"But the richest source of the unique satisfaction in the photoplay is probably that esthetic feeling which is significant for the new art and which we have understood from its psychological conditions. The massive outer world has lost its weight, it has been freed from space, time, and causality, and it has been clothed in the forms of our own consciousness. The mind has triumphed over matter and the pictures roll on with the ease of musical tones. It is a superb enjoyment which no other art can furnish us. No wonder that temples for the new goddess are built in every little hamlet."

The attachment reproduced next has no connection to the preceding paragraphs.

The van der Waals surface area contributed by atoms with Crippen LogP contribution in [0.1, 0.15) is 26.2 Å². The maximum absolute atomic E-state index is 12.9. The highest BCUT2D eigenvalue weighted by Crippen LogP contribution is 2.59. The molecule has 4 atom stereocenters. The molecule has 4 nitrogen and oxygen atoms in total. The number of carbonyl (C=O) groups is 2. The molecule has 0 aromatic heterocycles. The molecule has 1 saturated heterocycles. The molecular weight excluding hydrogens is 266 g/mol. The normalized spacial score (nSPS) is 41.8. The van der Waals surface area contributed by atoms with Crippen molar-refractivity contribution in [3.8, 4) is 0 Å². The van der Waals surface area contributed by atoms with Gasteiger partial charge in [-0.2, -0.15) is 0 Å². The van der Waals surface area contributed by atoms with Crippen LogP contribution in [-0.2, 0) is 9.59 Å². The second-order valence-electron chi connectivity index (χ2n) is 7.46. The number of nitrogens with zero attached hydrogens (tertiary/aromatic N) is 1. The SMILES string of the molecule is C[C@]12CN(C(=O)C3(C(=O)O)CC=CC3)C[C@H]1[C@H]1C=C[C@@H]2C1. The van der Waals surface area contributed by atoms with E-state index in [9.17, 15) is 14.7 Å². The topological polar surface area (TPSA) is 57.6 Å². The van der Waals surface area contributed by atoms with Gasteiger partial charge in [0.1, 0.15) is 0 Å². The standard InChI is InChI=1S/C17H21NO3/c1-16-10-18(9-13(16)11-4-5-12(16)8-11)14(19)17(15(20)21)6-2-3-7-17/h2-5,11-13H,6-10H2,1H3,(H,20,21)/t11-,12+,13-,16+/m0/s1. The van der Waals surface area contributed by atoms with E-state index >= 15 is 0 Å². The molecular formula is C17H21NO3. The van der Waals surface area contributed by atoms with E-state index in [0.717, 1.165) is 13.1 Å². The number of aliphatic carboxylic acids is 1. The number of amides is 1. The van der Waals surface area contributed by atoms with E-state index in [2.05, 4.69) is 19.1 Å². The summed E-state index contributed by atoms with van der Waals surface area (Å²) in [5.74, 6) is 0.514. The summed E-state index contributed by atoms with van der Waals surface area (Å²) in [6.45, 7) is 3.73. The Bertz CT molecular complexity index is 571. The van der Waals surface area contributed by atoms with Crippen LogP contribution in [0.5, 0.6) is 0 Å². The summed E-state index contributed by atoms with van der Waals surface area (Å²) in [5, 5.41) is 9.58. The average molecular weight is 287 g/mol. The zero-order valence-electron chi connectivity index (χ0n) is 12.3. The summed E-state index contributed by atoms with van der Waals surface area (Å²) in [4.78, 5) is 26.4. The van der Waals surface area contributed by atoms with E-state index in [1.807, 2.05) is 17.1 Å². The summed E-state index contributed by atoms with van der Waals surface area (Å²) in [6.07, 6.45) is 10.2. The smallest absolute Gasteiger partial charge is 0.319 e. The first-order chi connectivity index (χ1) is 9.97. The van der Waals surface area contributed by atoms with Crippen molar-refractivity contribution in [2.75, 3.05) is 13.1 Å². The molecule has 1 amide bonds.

Sunday, October 12, 2008
Thursday, October 9, 2008
I don't even know how to think about La France, let alone what.
In a lot of ways, I felt that this was an anti-Cold Mountain (though never deliberately so). The two plots, in many ways, parallel each other, and they are both structured around music, but they are both handled in such different manners. Where Cold Mountain spares us no Hollywood flourishes, La France is content with flat, bare statements, willfully unadorned. La France goes out of its way in a few places to avoid narrative engagement with the audience. And the ending, instead of filled with passionate reconciliation, ends with a slow, almost sad sexual release.
Posted by trawlerman at 7:44 AM